Adjunct Research Professor
|Degrees:||B.A. (Queen's), M.A. (Queen's), Ph.D. (University of London)|
As an historian of Canada, I am particularly engaged with the study of immigration, women’s and gender history, and oral history. While associate professor in the department before retirement, I taught and supervised in these fields at the undergraduate and graduate level. Most recently, I have combined these interests in the research and writing of Invisible Immigrants: The English in Canada since 1945, a book that is co-authored with Dr. Murray Watson, a UK-based oral historian. The trans-Atlantic partnership in producing the book developed in part from an M.A. oral history seminar that I taught with Murray in the public history program at Carleton. I also have a personal interest in the stories of these English migrants because I experienced some of the differences between England and Canada when I was awarded a Commonwealth Scholarship to study for my Ph.D. at the University of London in the 1960s.
My writing about the English after 1945, the largest immigrant group to come to Canada in the immediate postwar era, built on my research regarding immigration in an earlier time period. I have a longstanding and continuing interest in the history of immigrant domestic servants in Canada, especially from the nineteenth century to World War II. These female migrants came mainly from England, Scotland, Ireland, Wales, and many countries in western and eastern Europe. Drawing from oral interviews that I undertook beginning in the 1970s as well as from government documents, photographs, and other archival records, I have written many articles about their life stories together with the policies and conditions that affected their migration experiences. In addition, because I am interested in the educational and religious response to immigrants in Canada, I have examined a little-known Anglican organization, the Fellowship of the Maple Leaf, that sent teachers from England to the rural elementary schools of western Canada in the 1920s, and in the depression of the 1930s sponsored church workers from England, mainly women, in more remote western Canadian districts that could not obtain priests.
Currently, I am also a Canadian collaborator in a major research project undertaken by Professor Marjory Harper, University of Aberdeen, Scotland, on migration and mental health. Canada is an important focus of the project that is examining the links between immigration and mental health primarily in the nineteenth and early twentieth centuries. At a 2014 interdisciplinary colloquium organized by Professor Harper at the University of Aberdeen, I presented a paper titled “Stories of Immigrant Isolation and Despair: Canadian Novels and Memoirs since 1850s.” This paper is being included in a book, The Past and Present of Migration and Mental Health to be published by Palgrave Macmillan in England.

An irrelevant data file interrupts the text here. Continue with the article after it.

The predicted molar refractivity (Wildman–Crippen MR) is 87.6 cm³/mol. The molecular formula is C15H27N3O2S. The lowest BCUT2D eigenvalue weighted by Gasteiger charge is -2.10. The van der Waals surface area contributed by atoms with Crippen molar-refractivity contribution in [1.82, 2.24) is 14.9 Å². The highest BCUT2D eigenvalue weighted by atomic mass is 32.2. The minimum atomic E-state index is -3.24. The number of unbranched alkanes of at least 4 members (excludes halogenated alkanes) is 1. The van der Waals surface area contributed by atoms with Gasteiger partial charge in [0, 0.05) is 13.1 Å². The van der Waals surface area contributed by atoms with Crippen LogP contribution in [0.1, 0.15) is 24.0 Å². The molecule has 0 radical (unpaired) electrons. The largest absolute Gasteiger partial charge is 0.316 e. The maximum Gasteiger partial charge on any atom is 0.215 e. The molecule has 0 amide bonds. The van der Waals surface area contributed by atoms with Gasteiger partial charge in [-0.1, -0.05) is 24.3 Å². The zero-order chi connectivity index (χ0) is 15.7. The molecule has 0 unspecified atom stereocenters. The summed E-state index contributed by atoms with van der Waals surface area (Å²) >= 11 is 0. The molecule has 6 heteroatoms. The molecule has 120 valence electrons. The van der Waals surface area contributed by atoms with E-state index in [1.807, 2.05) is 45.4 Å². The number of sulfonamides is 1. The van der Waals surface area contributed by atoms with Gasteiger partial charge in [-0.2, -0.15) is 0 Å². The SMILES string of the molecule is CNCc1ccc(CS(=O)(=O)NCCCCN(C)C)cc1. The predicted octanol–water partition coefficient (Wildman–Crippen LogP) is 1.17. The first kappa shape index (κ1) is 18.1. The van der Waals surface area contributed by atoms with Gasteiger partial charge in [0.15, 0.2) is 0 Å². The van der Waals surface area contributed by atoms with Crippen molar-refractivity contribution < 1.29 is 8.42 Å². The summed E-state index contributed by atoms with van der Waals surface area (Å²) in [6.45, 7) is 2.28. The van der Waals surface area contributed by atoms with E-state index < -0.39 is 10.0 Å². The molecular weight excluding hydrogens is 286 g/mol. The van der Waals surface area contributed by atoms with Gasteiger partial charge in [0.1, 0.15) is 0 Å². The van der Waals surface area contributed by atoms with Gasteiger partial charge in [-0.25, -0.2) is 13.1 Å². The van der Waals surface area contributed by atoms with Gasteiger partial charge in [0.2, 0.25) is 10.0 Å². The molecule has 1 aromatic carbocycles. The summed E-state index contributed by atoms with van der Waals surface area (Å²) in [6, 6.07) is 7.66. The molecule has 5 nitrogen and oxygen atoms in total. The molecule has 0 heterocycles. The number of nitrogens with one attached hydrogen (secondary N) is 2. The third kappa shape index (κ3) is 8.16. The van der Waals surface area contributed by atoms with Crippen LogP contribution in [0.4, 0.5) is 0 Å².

Marilyn Barber and Murray Watson, Invisible Immigrants: The English in Canada since 1945, Winnipeg: University of Manitoba Press, 2015.
Immigrant Domestic Servants in Canada, Canadian Historical Association Booklet, Canada’s Ethnic Groups Series, 1991
“Stories of Immigrant Isolation and Despair: Canadian Novels and Memoirs since 1850s” in Marjory Harper, ed., The Past and Present of Migration and Mental Health, Palgrave Macmillan (forthcoming)
Chapters in Books and Articles in Refereed Journals
“Nation-Building in Saskatchewan: Teachers from the British Isles in Saskatchewan Rural Schools in the 1920s” in Phillip Buckner and R. Douglas Francis, eds., Canada and the British World (Vancouver/Toronto: UBC Press, 2006), 215-33.
“‘Two Homes Now’: The return migration of the Fellowship of the Maple Leaf” in Marjory Harper, ed., Emigrant Homecomings, The return movement of emigrants, 1600-2000, (Manchester, University of Manchester Press, 2005), 197-214.
“Hearing Women’s Voices: Female Emigration to Canada in the Early Twentieth Century,” in Oral History, The Journal of the Oral History Society (UK) 33, 1 (Spring 2005): 68-76.
Lorna R. McLean and Marilyn Barber, “In Search of Comfort and Independence: Irish Immigrant Domestic Servants encounter the Courts, Jails, and Asylums in Nineteenth-Century Ontario” in Marlene Epp, Franca Iacovetta, and Frances Swyripa, eds., Sisters or Strangers, Immigrant, Ethnic, and Racialized Women in Canadian History (Toronto, University of Toronto Press, 2004), 133-160.
“‘A Religious and Patriotic Way of Earning One’s Daily Bread’: Church of England Teachers in Western Canada, 1909-39,” for special issue on English emigration to Canada in British Journal of Canadian Studies, ed. P. Buckner, vol.16, no.1, 2003, 126-136.